God, Children, and the Limits of Parental Sovereignty
On the 405: A Review of Jeff Larson's "Heart of the Valley"

Dignity

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"[T]ake comfort: as it was with Jesus, so it is with us today.  Trust and trustworthiness surround our lives. That which in the beginning granted us an infant peace is here yet again --- when we have been returned to helplessness. . . . If all my life, like Jesus's, is protected by the left hand and the right hand of God, why wouldn't I be able to speak peacefully of this terminal disease?" 

(Walter Wangerin, in Letters from the Land of Cancer)

I visited my mother in a nursing home last Friday.  When I arrived, the physical therapist was taking her to a group activity.  She and various other residents, all by all appearances over 85, were making smoothies --- you know, fruit drinks.  I listened in.

"Ms. Wilson, do you want to make a smoothie?"

"I can't swim."

"Ms. Wilson, we're not swimming, we're making a drink, a smoothie."

"I never touch the stuff."  She looked put out, shocked that someone would offer her a mixed drink.

What I enjoyed about the whole process was the way the women assisting the elderly folks asked them to do whatever they could do, assisting them where necessary but not trying to simply do it for them while they watched.  I had more than one laugh, not at their expense but in much the same way as we laugh at young children.

"What kind of fruit you want, Ms. Wilson?  You like strawberries?"

"What?"

"Strawberries.  You like strawberries?"

"They'll do."

"How about blueberries?"

"Nope."  She pursed her lips.

The aide handed her a spoon and required her to pick up the strawberries, one by one, an excruciatingly slow process, as she dropped them about half the time or missed the cup.  And yet the aide was unfailingly patient.  

"Now, you want milk or orange juice?"

"Not milk."

"OK then, let's go over to the refrigerator and get the orange juice."  She helped Ms. Wilson stand up and, with her walker, slowly shuffle over to the refrigerator about ten feet away, open the door, and, with assistance, pick up the orange juice container.

"That don't look like orange juice."

"You're right."  It was a squarish container unlike any I had seen.

They helped her shuffle back to her chair.  Sitting down heavily, she exhaled loudly and closed her eyes.

"Let's let her rest.  Too much excitement."

Another elderly woman, who I was not introduced to, was sitting behind one of the aides.  She had a mischievous smile on her face.  Leaning forward she slapped one of the younger girls on the behind as she bent over the table.

"Too much hanging out there, Ms. Jones?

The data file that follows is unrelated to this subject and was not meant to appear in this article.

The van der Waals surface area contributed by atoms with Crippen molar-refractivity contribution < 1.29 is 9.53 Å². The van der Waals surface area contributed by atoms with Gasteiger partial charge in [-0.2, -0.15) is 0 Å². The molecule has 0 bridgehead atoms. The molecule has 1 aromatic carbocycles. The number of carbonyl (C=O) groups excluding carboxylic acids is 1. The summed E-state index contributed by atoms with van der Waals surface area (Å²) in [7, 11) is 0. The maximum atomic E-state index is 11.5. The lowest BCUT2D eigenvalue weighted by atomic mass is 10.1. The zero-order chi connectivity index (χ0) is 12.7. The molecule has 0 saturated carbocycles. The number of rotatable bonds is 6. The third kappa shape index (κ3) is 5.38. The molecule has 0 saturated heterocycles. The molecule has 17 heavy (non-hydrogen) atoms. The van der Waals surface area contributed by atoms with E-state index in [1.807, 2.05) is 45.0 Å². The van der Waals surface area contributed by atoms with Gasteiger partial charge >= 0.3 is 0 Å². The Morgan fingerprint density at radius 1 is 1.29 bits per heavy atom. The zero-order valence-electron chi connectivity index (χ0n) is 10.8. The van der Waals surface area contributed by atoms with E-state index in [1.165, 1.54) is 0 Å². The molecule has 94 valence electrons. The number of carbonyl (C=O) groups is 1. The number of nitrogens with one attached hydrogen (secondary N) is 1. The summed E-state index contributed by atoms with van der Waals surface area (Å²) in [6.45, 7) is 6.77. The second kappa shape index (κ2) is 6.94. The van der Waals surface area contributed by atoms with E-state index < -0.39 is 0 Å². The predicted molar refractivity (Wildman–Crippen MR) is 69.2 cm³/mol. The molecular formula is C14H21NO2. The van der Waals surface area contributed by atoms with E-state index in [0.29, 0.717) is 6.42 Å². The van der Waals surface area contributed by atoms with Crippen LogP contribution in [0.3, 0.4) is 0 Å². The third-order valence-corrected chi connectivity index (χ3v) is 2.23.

"Yeah, you needed that."

"I better keep my eye on you."

The aide roused Ms. Wilson and, with some difficulty, had her stand.

"We're gonna put our fruit in the blender now, Ms. Wilson.  Let's walk over there.  Come on."  After untangling her feet, Ms. Wilson moved toward the counter. "Now, take that cup of fruit and dump it in the blender."

"The what?"

"That thing right there.  We're gonna mix it all up."  Ms. Wilson dumped it in the blender.  "Now, push that button."  She guided her hand to the right button and Ms. Wilson pushed.  Nothing.  "Push it hard, now."  Ms. Wilson pushed again.

When the blender kicked in, it made a loud whirring noise.  It startled Ms. Jones.  She literally jumped out of her seat about three or four inches at the sound.  I don't think I've ever seen anyone actually elevate like that, like a startled cat.  Everyone laughed.

On the whole, being with these residents of the nursing home was much like being in a preschool class.  They enjoy the activities, some more than others.  They are asked to do whatever they can do but, just like toddlers, need assitance, get distracted, and tire easily.  They work and play alongside each other but mostly exist in their own world, not interacting much with each other.  They cannot live independently any longer and suffer the indignity of minds and bodies that won't function as they once did.

Yet what I sense in this home at least is that my mother and the other residents are treated as human beings, are valued and accorded dignity.  Though they do so, not many may still know why it is right to do so, but in essence we value the aged because of the Jewish and Christian belief, still to some extent embedded in our culture, that they are made in God's image and thus are to be valued in spite of their lack of utility.  Except for their need for health care, they are not important to our economy.  They do not consume much, so they are outside the market economy.  They cannot work, given failing bodies and minds.  There may come a time here when their caregivers and family have to fight for their right to treatment, when the attitude of doctors may be to just "let them die peacefully."  (That time has come in Europe.)  But not yet, and hopefully never.

Whenever I have seen my mother, she is dressed well, has makeup on, and is involved in something or has someone nearby attentive to her.  She is valued.  How we treat the aged is a measure of the character of our society.  If they become expendable because they cannot produce or consume, because they embarrass us or inconvenience us, then we will all lose our dignity.

As they are valued, I want to remind them --- remind my mother --- that the same Jesus who gave her peace as an infant (which, in a way, she is again), will give her peace now, when she has been returned to helplessness.  Away from their childhood and adult homes, in a place not of their choosing, a "rest" home, may they rest in Jesus.  And may we not forget.  After all, they are who we will be.

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